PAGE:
Iíve been scratching my head over this one. I need to make a male and female template that fit each other exactly. How do you make a male pattern from a female or visa versa?
(Furniture Making Forum)
From contributor R:
A low tech method is to make one template by router or hand, then cut a rough approximation of the matching half out of another piece of MDF. Wax your exact template and pin it to a waxed or polythene covered board, mount your rough cut board a few mm away from it. Next get some smooth automotive bodyfiller and fill in the gap. When it sets, break the two apart and you will have the perfect mate. Sometimes it helps to tooth the rough edge with some small bandsaw cuts to provide a key. There is another way using two guide bushes, but it is somewhat more complicated.
Let's assume you want to make a curved lipping to go onto the edge of a curved top, and let's also assume it is not a true arc, so you could not create it using a trammel bar or the 3 stick method of creating a large radius.
You need to draw the joint line in plan on a piece of MDF. Next, you need to draw the smaller master template. To do this, you need to know what size guide bushes you are to use. The important thing here is that the difference in outside diameter of the two guide bushes is double that of your straight cutter.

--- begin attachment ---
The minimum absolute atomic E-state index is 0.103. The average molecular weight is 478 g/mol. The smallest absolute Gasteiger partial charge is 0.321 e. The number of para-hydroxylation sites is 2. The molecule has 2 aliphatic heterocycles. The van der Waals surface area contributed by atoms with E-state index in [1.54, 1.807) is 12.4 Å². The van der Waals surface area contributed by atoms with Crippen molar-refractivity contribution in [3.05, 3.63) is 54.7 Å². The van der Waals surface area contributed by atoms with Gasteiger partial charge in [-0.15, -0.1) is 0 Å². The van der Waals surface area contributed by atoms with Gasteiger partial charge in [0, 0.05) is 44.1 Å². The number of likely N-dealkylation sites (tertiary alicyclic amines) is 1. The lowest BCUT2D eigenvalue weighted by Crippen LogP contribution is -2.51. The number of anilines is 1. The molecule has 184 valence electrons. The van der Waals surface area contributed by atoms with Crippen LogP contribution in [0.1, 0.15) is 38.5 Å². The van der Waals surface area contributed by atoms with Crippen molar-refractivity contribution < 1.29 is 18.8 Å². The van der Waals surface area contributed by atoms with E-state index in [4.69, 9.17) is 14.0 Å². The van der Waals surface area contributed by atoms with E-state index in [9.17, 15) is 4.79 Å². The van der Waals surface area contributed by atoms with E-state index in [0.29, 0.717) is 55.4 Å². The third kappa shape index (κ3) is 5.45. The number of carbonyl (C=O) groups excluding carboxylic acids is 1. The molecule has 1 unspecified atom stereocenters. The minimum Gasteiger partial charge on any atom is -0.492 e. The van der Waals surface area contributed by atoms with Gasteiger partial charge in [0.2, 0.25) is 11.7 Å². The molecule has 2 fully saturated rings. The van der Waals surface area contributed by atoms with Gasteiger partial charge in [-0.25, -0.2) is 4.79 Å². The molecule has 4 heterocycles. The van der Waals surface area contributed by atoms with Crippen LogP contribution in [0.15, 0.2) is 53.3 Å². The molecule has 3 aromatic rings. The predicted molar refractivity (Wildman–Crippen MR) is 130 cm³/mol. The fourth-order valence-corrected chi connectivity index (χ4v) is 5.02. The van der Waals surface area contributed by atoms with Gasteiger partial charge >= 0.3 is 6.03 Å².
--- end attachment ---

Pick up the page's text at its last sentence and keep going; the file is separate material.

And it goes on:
For example, assuming a 10mm cutter, a 15mm and a 35mm guide bush would work. With this setup, you would need to mark out your master template 12.5mm smaller than your actual joint line and then cut out and shape to the line. As I said earlier, you do not have to be precise here - just be aware that any lumps or bumps will be apparent in the joint line, but not as a gap.
Next, set your router up with one of the guide bushes and screw or pin your master template onto your actual template material. If you have the smaller guide bush in, you are creating the lipping template. The important element is to keep pressure against your master template.
Next put a fresh piece of template material under your master template and swap over guide bushes and cut. It sounds complicated, but once you have the right combination of cutter bushes, you can have some fun, if you can draw a shape and it can be a real squiggle, i.e. completely random shape. You can then make two templates that fit into each other perfectly.
Contributor G, if I farm this out, I'll be out money and experience, but I understand your thinking. Thanks to both of you.